The main challenges are: the unavailability of health care for homeless people, their exclusion from health facilities, and the lack of information in society; leading to the creation of stereotypes and social tension. Therefore, a legitimate legal environment for street medicine in Czechia is needed.
Medici na Ulici
2,000 Euro Prize 2023
Country: Czech Republic
Region: Capital Prague, Olomouc Region, Plzeň Region, South Moravian Region
Sector: Civil Society / Social Economy
Fields of action: Awareness raising, Health, Homelessness
Project owner: Medici na ulici
Responsible person: Lenka Mezeiová
The innovation of the Medici na Ulici (Medics on the Streets) project lies in involving medical student in the care of homeless people. The project builds positive attitudes towards homeless people in future doctors and nurses. Furthermore, Medici na ulici increases the young generation's societal responsibility, a sense of belonging, solidarity, enthusiasm, and mutual help. Finally, for rejected people, the project rebuilds trust in the society, healthcare, and in humanity itself.
The project members are primarily medical students; these are divided into two groups – experienced and beginners. The former is an older student, who regularly goes to the field and has passed final examinations; the latter is a medic who assists, communicates with the client, and performs actions under guidance. Constant feedback drives the system and monthly meetings includes discussion on education, and work analysis.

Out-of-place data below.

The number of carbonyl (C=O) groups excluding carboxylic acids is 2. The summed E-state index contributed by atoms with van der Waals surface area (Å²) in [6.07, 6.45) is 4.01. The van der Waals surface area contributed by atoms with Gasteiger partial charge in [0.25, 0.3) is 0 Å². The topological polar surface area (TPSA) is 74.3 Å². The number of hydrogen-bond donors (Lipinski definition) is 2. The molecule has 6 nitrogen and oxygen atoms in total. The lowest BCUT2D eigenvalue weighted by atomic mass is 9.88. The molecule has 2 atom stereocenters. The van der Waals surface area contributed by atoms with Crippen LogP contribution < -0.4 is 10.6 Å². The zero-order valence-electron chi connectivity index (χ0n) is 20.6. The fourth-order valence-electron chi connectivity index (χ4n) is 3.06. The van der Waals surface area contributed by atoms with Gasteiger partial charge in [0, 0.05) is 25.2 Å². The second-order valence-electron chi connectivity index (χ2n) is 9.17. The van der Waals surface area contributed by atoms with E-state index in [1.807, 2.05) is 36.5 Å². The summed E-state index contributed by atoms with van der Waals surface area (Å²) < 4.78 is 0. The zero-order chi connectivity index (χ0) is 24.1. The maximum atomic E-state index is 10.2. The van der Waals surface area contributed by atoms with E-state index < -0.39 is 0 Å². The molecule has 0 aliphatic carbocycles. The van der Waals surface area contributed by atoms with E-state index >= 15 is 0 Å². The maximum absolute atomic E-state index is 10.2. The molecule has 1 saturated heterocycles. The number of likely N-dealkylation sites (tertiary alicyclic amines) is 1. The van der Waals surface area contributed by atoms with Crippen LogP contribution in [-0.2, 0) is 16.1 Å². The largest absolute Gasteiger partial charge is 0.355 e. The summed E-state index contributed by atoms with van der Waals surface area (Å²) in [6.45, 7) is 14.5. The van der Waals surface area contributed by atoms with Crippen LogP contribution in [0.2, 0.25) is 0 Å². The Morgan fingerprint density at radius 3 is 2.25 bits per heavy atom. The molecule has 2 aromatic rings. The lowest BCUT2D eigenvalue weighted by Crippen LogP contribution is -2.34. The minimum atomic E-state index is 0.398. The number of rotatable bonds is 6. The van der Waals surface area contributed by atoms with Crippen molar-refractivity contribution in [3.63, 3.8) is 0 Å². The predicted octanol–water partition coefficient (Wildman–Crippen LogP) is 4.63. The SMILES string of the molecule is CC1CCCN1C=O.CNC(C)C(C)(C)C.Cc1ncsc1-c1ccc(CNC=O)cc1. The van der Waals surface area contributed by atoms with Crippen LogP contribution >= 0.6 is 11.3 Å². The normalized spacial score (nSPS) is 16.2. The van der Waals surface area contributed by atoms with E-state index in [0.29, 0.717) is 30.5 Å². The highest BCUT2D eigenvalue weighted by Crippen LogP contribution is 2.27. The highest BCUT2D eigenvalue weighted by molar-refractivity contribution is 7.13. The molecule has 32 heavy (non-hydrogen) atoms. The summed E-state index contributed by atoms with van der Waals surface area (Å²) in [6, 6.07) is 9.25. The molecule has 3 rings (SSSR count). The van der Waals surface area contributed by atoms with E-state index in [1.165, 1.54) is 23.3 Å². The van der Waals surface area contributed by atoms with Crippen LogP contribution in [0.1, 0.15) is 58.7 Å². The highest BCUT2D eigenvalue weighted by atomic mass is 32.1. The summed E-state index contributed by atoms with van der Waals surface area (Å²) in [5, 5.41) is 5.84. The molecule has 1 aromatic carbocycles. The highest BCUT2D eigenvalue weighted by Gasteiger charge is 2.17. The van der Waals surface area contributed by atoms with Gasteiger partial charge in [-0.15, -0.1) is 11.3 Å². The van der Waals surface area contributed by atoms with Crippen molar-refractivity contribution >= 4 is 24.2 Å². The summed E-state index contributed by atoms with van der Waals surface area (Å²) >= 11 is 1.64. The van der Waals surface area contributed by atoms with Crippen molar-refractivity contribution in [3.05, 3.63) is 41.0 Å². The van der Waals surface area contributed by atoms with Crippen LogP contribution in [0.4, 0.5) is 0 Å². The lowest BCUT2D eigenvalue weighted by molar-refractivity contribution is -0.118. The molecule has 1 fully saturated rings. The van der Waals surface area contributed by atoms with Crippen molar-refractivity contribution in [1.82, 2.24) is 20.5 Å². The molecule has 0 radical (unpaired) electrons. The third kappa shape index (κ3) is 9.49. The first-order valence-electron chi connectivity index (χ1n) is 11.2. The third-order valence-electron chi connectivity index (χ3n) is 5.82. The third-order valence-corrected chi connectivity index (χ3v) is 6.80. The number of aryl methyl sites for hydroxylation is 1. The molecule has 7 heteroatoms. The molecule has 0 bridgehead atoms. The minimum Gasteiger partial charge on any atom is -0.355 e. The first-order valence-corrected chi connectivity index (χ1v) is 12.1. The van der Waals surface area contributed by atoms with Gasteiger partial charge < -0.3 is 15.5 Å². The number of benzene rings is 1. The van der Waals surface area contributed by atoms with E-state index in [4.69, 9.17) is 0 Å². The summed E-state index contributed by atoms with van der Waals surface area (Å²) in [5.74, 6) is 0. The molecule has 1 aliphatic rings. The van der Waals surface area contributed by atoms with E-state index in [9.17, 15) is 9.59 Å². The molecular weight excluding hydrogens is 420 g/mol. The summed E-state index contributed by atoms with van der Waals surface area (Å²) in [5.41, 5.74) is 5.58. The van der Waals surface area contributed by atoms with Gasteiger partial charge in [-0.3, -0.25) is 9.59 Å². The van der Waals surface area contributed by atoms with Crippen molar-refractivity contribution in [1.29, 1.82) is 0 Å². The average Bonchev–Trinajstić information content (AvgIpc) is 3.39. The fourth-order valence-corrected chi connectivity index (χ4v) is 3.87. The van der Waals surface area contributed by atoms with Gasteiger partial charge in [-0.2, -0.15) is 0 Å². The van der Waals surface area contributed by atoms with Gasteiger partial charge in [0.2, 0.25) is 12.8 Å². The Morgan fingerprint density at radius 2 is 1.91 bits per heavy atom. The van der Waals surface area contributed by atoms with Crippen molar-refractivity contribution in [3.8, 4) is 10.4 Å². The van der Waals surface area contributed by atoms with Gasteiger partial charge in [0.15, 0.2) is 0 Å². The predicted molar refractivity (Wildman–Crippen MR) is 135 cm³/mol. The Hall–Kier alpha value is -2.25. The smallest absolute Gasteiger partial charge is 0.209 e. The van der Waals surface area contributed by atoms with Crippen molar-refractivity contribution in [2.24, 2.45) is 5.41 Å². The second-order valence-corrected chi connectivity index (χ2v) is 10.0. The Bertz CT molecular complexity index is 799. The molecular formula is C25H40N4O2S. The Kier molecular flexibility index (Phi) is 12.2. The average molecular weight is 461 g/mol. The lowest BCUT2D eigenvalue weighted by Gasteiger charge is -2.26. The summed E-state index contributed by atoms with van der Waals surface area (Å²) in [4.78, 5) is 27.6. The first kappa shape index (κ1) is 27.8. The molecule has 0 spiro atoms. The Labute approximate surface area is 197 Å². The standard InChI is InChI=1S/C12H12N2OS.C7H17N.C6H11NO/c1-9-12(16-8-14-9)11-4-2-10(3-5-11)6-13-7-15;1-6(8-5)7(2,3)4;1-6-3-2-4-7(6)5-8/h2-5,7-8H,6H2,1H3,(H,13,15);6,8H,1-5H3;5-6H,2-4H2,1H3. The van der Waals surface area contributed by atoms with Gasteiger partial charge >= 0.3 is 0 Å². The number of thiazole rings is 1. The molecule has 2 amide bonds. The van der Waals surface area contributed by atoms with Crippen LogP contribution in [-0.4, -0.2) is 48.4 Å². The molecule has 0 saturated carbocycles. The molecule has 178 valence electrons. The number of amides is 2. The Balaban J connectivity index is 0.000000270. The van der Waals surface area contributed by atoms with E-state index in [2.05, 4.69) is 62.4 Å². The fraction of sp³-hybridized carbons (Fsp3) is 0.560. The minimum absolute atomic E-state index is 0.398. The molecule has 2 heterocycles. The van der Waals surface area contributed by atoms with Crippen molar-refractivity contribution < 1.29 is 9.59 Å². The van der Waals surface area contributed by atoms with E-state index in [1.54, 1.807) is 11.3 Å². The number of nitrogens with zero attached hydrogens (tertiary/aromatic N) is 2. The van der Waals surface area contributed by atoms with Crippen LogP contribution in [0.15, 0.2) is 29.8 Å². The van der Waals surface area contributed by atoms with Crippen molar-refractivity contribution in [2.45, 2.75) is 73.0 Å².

The project has become an essential actor in the Czech non-profit scene consisting of almost 190 members. In one year (2021–2022) more than 1650 treatments in 556 stations in Prague, and around 900 in Brno we provided. During covid, the project also operated in covid wards and regularly appears in the media and conferences to educate wider society.
The project can be applied in all environments; every region where there are young medical students who care for homeless people.
Photos © Milan Bureš, Matěj Dubenský
A unique project, which values the importance of inclusive health care and rebuilds trust in the healthcare system step by step. Due to its mutually beneficial model, the project is sustainable: while people living on the streets receive treatment, medical students gain valuable experience in socially sensitive health care work at an early stage in their career. Patients are treated as clients; the face-to-face interaction helps people living on the streets to break out of their passive role and regain their dignity.